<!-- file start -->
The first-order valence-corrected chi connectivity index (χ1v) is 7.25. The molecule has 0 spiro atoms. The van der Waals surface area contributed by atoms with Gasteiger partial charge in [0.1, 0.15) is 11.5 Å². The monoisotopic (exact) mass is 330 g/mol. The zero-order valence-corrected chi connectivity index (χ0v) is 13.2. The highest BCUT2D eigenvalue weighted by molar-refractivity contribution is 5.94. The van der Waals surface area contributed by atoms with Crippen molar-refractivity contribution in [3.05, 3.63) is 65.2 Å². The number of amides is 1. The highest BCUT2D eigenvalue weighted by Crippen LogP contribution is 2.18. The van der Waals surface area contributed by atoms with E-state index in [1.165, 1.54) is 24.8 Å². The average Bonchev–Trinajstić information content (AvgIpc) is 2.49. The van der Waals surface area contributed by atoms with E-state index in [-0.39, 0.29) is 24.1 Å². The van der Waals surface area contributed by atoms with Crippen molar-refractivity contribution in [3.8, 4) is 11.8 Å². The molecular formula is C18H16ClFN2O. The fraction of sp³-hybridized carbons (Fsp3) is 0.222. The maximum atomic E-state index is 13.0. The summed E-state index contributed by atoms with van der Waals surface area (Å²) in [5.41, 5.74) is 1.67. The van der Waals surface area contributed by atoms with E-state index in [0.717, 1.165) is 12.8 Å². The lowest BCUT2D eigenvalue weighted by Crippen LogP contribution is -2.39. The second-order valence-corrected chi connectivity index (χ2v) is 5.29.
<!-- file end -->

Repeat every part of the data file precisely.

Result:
The first-order valence-corrected chi connectivity index (χ1v) is 7.25. The molecule has 0 spiro atoms. The van der Waals surface area contributed by atoms with Gasteiger partial charge in [0.1, 0.15) is 11.5 Å². The monoisotopic (exact) mass is 330 g/mol. The zero-order valence-corrected chi connectivity index (χ0v) is 13.2. The highest BCUT2D eigenvalue weighted by molar-refractivity contribution is 5.94. The van der Waals surface area contributed by atoms with Crippen molar-refractivity contribution in [3.05, 3.63) is 65.2 Å². The number of amides is 1. The highest BCUT2D eigenvalue weighted by Crippen LogP contribution is 2.18. The van der Waals surface area contributed by atoms with E-state index in [1.165, 1.54) is 24.8 Å². The average Bonchev–Trinajstić information content (AvgIpc) is 2.49. The van der Waals surface area contributed by atoms with E-state index in [-0.39, 0.29) is 24.1 Å². The van der Waals surface area contributed by atoms with Crippen molar-refractivity contribution in [3.8, 4) is 11.8 Å². The molecular formula is C18H16ClFN2O. The fraction of sp³-hybridized carbons (Fsp3) is 0.222. The maximum atomic E-state index is 13.0. The summed E-state index contributed by atoms with van der Waals surface area (Å²) in [5.41, 5.74) is 1.67. The van der Waals surface area contributed by atoms with E-state index in [0.717, 1.165) is 12.8 Å². The lowest BCUT2D eigenvalue weighted by Crippen LogP contribution is -2.39. The second-order valence-corrected chi connectivity index (χ2v) is 5.29.